Skylanders, already a multi-billion dollar franchise, sets its sights on the likes of Hearthstone today with the release of its own digital and physical collectible card game.
Skylanders Battlecast seems designed to be a easy entry point into the sometimes complex genre of tactics and deck-building currently ruled by Blizzard's Hearthstone.
The card collection, music and menu screen of Battlecast, a free-to-play Android and iOS title, will feel very familiar to Hearthstone players, though the combat and ability to buy and import physical cards into the game offer a neat twist.
Players start the game with a simple deck that includes three heroes - Jet-Vac, Spitfire and Trigger Happy - and an assortment of spells, relics and gear. Coins can be earned by playing through the game's 64 missions spread across eight elemental islands. The final mission has you taking on Kaos. The game also features daily quests and challenges which can also earn you awards.
Right now the game also includes daily giveaways for signing in and free spins for free coins, cards or packs. You can also purchase cards with coins or cash.
One of the unique aspects of Battlecast is that players can either buy the cards digitally, or purchase physical cards in the store to import into the game. The app scans the cards and makes a digital version of the card appear on screen, along with the live image in front of the camera. If the card is for a hero, the hero appears floating in the real world via augmented reality.
The deck-building looks a lot like the deck screen in Hearthstone (which isn't surprising since they share a parent company), but the process of building your deck has been made a bit simpler.
Where Hearthstone features combat that has an ever-increasing (you hope) phalanx of lesser and greater creatures doing battle against each other and trying to take down a lead hero, Battlecast is a bit less complex. In Battlecast players choose three heroes to enter battle and then use accrued crystals to cast spells and summon relics or gear.
Building a deck under this system means selecting your three heroes and support cards, or simply selecting your three heroes and letting the game auto-build a deck around those heroes attributes.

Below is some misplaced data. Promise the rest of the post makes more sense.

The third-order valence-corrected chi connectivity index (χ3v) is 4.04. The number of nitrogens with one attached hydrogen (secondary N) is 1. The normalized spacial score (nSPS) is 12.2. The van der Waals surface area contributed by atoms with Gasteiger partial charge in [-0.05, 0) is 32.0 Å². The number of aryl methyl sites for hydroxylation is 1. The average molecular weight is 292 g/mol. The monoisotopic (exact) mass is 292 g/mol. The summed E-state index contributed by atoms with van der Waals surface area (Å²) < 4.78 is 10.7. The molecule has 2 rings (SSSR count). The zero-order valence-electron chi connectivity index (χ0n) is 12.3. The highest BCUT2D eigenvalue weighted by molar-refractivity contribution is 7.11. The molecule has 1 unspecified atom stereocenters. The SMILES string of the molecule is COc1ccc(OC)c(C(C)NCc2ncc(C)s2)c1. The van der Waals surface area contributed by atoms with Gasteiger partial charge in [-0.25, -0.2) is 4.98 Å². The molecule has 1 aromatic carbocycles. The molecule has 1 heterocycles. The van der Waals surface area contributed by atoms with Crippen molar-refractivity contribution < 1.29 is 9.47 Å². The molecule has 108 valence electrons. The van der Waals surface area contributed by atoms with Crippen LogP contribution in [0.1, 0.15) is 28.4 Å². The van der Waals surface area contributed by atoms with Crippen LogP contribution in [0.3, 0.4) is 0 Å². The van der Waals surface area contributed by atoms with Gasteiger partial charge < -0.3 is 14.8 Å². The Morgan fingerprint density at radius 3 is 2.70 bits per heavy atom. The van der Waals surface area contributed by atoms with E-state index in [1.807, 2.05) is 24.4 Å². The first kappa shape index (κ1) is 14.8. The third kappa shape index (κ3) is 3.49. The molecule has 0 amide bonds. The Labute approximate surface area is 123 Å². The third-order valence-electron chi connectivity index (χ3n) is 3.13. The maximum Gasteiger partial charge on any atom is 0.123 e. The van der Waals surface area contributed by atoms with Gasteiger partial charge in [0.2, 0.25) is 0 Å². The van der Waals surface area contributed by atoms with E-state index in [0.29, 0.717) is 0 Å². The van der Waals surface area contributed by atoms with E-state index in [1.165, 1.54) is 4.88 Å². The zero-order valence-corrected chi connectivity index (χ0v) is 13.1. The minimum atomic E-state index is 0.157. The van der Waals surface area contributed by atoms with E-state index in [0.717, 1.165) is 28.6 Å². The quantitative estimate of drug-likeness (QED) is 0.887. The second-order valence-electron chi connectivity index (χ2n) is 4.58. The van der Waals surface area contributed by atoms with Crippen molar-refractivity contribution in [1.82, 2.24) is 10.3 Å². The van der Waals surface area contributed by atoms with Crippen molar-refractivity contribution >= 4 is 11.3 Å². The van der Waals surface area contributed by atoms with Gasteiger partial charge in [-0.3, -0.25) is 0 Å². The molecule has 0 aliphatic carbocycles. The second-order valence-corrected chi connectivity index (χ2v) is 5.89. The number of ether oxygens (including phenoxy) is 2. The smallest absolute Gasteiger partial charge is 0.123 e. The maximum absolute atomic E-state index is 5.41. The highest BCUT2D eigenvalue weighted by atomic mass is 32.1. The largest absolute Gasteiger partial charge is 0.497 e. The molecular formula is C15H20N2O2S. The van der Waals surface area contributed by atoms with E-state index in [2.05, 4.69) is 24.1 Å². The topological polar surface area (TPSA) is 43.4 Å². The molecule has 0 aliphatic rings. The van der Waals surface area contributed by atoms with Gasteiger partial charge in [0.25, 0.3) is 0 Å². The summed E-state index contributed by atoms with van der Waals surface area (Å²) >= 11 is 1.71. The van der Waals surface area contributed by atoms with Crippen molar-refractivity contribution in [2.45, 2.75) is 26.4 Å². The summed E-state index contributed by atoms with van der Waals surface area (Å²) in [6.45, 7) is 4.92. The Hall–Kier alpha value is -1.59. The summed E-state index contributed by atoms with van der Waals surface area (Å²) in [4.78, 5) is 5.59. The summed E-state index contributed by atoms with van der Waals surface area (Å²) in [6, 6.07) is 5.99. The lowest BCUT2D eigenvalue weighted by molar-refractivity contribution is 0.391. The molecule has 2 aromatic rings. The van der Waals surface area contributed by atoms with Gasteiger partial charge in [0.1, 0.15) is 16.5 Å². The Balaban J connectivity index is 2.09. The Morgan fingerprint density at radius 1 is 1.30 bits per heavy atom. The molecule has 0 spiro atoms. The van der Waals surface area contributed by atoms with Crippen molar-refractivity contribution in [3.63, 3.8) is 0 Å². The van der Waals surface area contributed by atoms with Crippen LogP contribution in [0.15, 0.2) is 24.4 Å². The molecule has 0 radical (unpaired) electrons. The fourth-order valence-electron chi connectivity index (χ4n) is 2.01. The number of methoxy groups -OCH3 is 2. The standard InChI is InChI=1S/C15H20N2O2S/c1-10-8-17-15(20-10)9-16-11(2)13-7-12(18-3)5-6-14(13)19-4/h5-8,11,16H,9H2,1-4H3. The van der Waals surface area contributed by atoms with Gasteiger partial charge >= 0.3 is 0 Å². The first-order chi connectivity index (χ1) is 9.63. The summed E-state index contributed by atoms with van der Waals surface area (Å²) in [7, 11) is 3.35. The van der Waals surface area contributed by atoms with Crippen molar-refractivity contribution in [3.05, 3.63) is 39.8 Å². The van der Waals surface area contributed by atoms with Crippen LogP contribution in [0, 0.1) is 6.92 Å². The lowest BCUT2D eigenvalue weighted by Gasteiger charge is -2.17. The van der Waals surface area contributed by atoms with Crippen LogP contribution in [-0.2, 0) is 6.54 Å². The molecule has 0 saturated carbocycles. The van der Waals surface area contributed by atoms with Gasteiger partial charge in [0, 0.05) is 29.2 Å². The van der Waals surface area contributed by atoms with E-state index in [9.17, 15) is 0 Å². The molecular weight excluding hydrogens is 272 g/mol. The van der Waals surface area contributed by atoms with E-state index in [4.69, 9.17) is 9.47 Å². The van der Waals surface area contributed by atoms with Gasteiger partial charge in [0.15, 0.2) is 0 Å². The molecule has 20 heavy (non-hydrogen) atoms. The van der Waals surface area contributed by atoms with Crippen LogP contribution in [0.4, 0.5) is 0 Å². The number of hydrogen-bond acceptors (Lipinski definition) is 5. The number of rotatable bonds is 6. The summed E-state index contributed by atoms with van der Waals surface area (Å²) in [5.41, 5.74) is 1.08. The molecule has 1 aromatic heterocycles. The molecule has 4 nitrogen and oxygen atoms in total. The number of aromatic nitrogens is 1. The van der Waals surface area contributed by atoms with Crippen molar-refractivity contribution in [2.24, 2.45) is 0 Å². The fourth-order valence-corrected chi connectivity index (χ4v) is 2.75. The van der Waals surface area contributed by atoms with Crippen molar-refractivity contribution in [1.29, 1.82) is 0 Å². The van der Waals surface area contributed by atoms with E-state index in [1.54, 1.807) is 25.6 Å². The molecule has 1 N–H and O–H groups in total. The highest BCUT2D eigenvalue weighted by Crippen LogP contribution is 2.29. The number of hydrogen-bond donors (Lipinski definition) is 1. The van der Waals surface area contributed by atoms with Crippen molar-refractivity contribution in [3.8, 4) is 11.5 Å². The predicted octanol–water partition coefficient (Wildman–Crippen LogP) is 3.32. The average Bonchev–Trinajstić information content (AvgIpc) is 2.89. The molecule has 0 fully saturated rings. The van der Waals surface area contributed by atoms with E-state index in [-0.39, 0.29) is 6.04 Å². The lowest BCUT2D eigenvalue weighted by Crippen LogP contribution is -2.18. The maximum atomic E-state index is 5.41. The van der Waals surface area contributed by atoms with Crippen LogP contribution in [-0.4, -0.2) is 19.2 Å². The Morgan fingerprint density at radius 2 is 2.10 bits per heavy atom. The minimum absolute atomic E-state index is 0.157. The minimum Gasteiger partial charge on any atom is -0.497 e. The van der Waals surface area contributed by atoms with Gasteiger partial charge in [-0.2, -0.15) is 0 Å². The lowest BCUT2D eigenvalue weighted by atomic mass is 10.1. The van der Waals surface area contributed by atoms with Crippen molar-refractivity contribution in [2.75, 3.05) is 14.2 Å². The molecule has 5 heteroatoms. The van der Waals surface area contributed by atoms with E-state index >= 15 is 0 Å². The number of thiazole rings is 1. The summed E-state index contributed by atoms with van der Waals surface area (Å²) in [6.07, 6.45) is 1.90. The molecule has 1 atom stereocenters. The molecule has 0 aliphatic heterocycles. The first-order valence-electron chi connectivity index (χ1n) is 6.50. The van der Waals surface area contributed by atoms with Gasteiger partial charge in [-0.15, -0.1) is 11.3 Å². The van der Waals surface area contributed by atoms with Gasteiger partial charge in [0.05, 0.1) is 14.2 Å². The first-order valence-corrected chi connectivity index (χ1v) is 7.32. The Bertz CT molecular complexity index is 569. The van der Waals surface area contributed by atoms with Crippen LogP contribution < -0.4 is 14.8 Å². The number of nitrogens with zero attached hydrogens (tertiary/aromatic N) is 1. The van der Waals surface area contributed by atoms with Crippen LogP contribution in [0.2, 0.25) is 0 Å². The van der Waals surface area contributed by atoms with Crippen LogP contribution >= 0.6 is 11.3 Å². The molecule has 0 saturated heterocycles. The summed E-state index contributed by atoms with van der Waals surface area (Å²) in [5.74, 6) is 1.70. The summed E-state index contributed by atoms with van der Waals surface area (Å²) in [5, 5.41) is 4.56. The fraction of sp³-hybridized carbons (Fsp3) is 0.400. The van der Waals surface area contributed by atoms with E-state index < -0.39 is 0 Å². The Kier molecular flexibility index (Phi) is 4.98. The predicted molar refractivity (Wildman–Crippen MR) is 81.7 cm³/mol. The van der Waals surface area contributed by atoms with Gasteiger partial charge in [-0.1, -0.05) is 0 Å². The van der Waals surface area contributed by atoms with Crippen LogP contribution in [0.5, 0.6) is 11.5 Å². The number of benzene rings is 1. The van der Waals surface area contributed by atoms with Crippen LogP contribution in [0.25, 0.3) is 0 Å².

Each hero has an element they are aligned with, an attack score and a health. Once a hero's health is knocked to zero they are out of the match for the bout. The heroes can also level up temporarily during a match. Once they hit level two they activate their ability, which can be used with crystals. Leveling up also increases their health and power. Abilities seem to offer a variety of skills. For instance, the dragon Spitfire gets a Nitro Blast, which damages the enemy for 40 points, while the eagle Jet-Vac's ability swaps in a random sideline enemy.
The key difference between Hearthstone and Battlecast (beyond the franchises they pull from) is the use of a frontline and sideline in Battlecast. In the Skylanders game you always only have one hero in the front line attacking and taking direct damage. You can swap out heroes each turn. Once one is taken out you can't use them anymore, but they do heal 10 points each turn.
Heroes that are swapped lose any ability card they obtained until re-earned and there are some spells, gear and relics that can also be impacted by swapping. Sidelined heroes aren't always safe either because plenty of spells can target them.
The game's gear is tied to a single hero and offers them different sorts of abilities like a stronger attack or more health. You can also force an enemy to use bad gear. My favorite so far are the hot pants, which are flaming pants that do damage every round. Gear can be destroyed with some spells. Relics are cards that offer a buff of some sort, but typically impact the entire team. A relic actually has its own health and can be destroyed by an attacking player.
Crystals, the currency used to cast spells and summon cards in the game, are earned between rounds randomly. A player has the chance to earn zero to two each time. Unused crystals aren't held over, players simply get their current count replenished each round.
The game's refocus on just three attacking or defending heroes, spells, gear and relics, makes the process of battle a bit simpler and much faster. That isn't to say it isn't fun, just that it is different.
Instead of the battles playing out on a flat table with cards shaking or bumping into one another, Battlecast turns everything 3D and has the characters fighting it out in front of you. Spells, too, are animated, making the entire game look like an action title.
Currently there are 300 cards to collect, including foil variants. Skylanders Battlecast Battle packs with 22 cards will sell for $9.99 and the Skylanders Booster pack, which will include a random selection of eight cards, will sell for $4.99.
Watch the video below to see what the augmented reality looks like, deck-building and an edited match.